SONA 2020 explained: The good, bad and ugly from Ramaphosa’s speech_1

It was a late finish in Cape Town, but that’s because we had all the fun of the fair to deal with. The EFF stormed out after a lengthy delay, Parliament was temporarily suspended, and MPs were left to reflect on a rolllercoaster evening for everyone involved. Here’s our summary of Cyril Ramaphosa’s SONA 2020 speech:

SONA 2020: The good, the bad and the ugly

The good:


A coherent plan for Eskom: Fair enough, Ramaphosa loves a good “promise”. He just struggles to see a lot of them through. But his plan to increase the national grid’s dependence on Independent Power Producers – and six other interventions – is a small step forward in the bid to banish load shedding


Transparency and acocuntability: Ramaphosa told Parliament that he would be “signing performance agreements with all Ministers” before the end of this month. If you ain’t pulling your wait, you will be out the gate.


Investing in rail: The Central Line in the Western Cape and the Mabopane Line in Pretoria will have R1.6 billion spent on them. New stations, better trains and upgraded rail-tracks have all been earmarked.


Cutting business red tape: This is a proper good one, we’ll hand it to Cyril: He says that applications for water licenses for businesses will be reduced to a 90 day window before being processed – some can take up to five years as it stands. He also said at SONA 2020 that Bizportal will now process applications to start companies “within a day”, rather than the current 30-day limit.


Stronger toursim security: To support the growth of the tourism industry, SAPS will increase visibility at identified tourist attraction sites. Tourism Safety Monitors will establish a reserve police capacity tofocus on the policing of popular visitor areas.


Infrastructure boost: R700 billion will be spent on student accommodation, social housing, independent water production, rail freight branch lines, embedded electricity generation, municipal bulk infrastructure, and broadband roll-out over the next 10 years. Fill your boots.

The bad:


State capture: Ramaphosa said that he and his government have “acted decisively against state capture and fought back against corruption” – a pill that’s hard to swallow, considering no-one implicated at the Zondo Commission has been put behind bars at the time of SONA 2020, despite mounting piles of evidence.


The budget speech will be tough: We can expect low levels of growth this year, which means that we are not generating enough revenue to meet our expenses. Debt is heading towards “unsustainable levels”, and Cyril told SONA 2020 that this would be addressed by Tito Mboweni’s budget speech. Gulp…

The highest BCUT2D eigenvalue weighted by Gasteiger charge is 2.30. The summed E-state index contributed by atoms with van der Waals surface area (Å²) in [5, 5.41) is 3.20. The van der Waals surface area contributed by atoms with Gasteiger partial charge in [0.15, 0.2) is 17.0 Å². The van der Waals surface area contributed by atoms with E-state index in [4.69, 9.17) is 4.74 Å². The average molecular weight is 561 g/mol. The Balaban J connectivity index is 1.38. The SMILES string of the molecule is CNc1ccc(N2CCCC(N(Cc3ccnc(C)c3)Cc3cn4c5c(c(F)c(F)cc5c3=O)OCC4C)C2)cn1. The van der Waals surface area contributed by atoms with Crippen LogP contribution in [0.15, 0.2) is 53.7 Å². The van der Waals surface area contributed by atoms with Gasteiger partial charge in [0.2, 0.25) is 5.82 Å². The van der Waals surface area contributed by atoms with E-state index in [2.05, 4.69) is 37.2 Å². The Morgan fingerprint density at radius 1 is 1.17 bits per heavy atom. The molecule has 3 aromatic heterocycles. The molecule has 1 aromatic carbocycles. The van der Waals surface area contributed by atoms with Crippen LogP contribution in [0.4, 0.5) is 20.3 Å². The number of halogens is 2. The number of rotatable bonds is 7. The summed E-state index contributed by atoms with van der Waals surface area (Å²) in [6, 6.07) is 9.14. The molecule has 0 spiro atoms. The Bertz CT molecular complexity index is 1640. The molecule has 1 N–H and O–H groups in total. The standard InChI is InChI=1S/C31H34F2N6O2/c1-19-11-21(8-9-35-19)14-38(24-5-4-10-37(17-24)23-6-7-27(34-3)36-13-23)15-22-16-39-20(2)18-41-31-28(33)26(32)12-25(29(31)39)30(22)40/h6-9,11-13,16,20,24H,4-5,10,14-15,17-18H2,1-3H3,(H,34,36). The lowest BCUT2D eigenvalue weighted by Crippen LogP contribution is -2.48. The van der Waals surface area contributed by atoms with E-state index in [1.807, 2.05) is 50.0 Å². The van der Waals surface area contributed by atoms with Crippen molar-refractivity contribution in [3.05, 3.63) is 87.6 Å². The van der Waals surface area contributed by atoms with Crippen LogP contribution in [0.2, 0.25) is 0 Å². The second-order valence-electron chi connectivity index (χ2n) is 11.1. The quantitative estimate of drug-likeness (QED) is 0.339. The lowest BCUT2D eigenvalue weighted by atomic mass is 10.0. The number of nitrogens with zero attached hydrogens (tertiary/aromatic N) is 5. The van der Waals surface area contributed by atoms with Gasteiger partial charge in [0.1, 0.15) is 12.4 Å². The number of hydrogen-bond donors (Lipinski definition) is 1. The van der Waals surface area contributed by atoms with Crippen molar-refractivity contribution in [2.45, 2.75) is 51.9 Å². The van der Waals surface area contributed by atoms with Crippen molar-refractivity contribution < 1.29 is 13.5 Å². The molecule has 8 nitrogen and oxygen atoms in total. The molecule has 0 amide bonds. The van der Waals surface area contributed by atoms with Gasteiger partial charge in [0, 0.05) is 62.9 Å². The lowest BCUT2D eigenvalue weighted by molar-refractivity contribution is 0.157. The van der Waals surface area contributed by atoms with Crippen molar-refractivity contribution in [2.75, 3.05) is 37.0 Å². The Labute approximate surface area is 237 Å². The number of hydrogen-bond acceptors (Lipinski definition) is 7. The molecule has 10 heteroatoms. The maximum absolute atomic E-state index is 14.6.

Uh-oh, another state bank is coming: The ANC are also proceeding with the establishment of a state bank as part of their efforts to extend access to financial services to all South Africans. This is controversial and unpopular even with their own party members.


Youth Employment figures: Of the 1.2 million young people who enter the labour market each year, approximately two-thirds remain outside of employment, education or training before SONA 2020.


Land expropriation: This was very light on detail. All we learned was that the government have released 44 000 hectares of state land for the settlement of land restitution claims, and will this year release round 700 000 hectares of state land for agricultural production. We’re still on the dark regarding some major issues.


One-sided NHI view: Cyril said there was “enthusiastic support from South Africans” during public hearingson the National Health Insurance, and claimed he is putting in place mechanisms for its implementation following conclusion of the Parliamentary process. However, NHI is highly divisive amongst SA citizens.

The ugly:


EFF drama: We had to wait 97 minutes for the president’s speech to start. The scenes caused by Julius Malema and his colleagues were wholly unsavoury, and left a cloud of gloom over SONA 2020


Cyril’s still dreaming: As he did last June, Ramaphosa promised to build a new smart-city: He said it was taking shape in Lanseria, which “350 000 to 500 000 people will call home within the next decade”. It went down like a lead balloon last year, and again, critics have told him to focus on fixing existing cities instead.


The sacrifices needed for our youth: Around 1% of all national expenditure, across all departments, will need to be slashed to help find more jobs for our young workers. Great news on paper, but cuts across the board generally lead to misery elsewhere. Damned if you do…


Too many municipalities failing: According to Cyril Ramaphosa, there are Section 139 interventions in 40 South African municipalities. These are imposed when major local governments cannot sustain themselves, and this number is dreadfully high.

Why was SONA 2020 suspended?


It’s a long story. We’ve got it covered here.


13/2/20 South Africa Sona 2020 delayed by EFF disruption. Suspended until further notice @Parliament pic.twitter.com/11S386fRa3— RIOT & ATTACK info SA (@RiotAndAttackSA) February 13, 2020